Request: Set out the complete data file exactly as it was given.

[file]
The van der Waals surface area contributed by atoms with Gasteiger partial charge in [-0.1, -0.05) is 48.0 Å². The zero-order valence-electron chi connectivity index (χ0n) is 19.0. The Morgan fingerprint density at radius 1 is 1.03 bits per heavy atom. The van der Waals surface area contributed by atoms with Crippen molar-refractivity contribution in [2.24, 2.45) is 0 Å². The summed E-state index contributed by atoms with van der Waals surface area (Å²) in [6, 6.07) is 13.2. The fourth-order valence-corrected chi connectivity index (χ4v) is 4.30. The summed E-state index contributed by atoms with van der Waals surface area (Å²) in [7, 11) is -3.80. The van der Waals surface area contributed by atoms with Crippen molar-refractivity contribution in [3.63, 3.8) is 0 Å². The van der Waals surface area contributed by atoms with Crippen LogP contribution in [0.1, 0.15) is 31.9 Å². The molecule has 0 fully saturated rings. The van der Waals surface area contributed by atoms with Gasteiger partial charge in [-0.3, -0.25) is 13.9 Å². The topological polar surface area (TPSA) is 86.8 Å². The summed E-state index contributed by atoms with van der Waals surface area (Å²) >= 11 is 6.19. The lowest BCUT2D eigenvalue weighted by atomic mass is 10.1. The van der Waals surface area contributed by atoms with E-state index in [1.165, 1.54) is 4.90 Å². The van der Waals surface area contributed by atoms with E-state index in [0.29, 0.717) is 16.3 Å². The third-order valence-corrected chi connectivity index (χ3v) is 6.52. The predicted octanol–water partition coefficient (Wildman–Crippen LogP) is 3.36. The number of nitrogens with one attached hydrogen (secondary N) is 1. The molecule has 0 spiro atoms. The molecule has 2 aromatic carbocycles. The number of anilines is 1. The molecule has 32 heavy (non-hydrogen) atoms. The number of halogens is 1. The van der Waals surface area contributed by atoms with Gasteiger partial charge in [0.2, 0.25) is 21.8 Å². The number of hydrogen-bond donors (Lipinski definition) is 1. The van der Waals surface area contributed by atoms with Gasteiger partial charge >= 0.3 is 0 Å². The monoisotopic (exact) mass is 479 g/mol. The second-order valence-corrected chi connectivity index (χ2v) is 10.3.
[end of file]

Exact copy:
The van der Waals surface area contributed by atoms with Gasteiger partial charge in [-0.1, -0.05) is 48.0 Å². The zero-order valence-electron chi connectivity index (χ0n) is 19.0. The Morgan fingerprint density at radius 1 is 1.03 bits per heavy atom. The van der Waals surface area contributed by atoms with Crippen molar-refractivity contribution in [2.24, 2.45) is 0 Å². The summed E-state index contributed by atoms with van der Waals surface area (Å²) in [6, 6.07) is 13.2. The fourth-order valence-corrected chi connectivity index (χ4v) is 4.30. The summed E-state index contributed by atoms with van der Waals surface area (Å²) in [7, 11) is -3.80. The van der Waals surface area contributed by atoms with Crippen molar-refractivity contribution in [3.63, 3.8) is 0 Å². The van der Waals surface area contributed by atoms with Crippen LogP contribution in [0.1, 0.15) is 31.9 Å². The molecule has 0 fully saturated rings. The van der Waals surface area contributed by atoms with Gasteiger partial charge in [-0.3, -0.25) is 13.9 Å². The topological polar surface area (TPSA) is 86.8 Å². The summed E-state index contributed by atoms with van der Waals surface area (Å²) >= 11 is 6.19. The lowest BCUT2D eigenvalue weighted by atomic mass is 10.1. The van der Waals surface area contributed by atoms with E-state index in [1.165, 1.54) is 4.90 Å². The van der Waals surface area contributed by atoms with E-state index in [0.29, 0.717) is 16.3 Å². The third-order valence-corrected chi connectivity index (χ3v) is 6.52. The predicted octanol–water partition coefficient (Wildman–Crippen LogP) is 3.36. The number of nitrogens with one attached hydrogen (secondary N) is 1. The molecule has 0 spiro atoms. The molecule has 2 aromatic carbocycles. The number of anilines is 1. The molecule has 32 heavy (non-hydrogen) atoms. The number of halogens is 1. The van der Waals surface area contributed by atoms with Gasteiger partial charge in [0.2, 0.25) is 21.8 Å². The number of hydrogen-bond donors (Lipinski definition) is 1. The van der Waals surface area contributed by atoms with Gasteiger partial charge >= 0.3 is 0 Å². The monoisotopic (exact) mass is 479 g/mol. The second-order valence-corrected chi connectivity index (χ2v) is 10.3.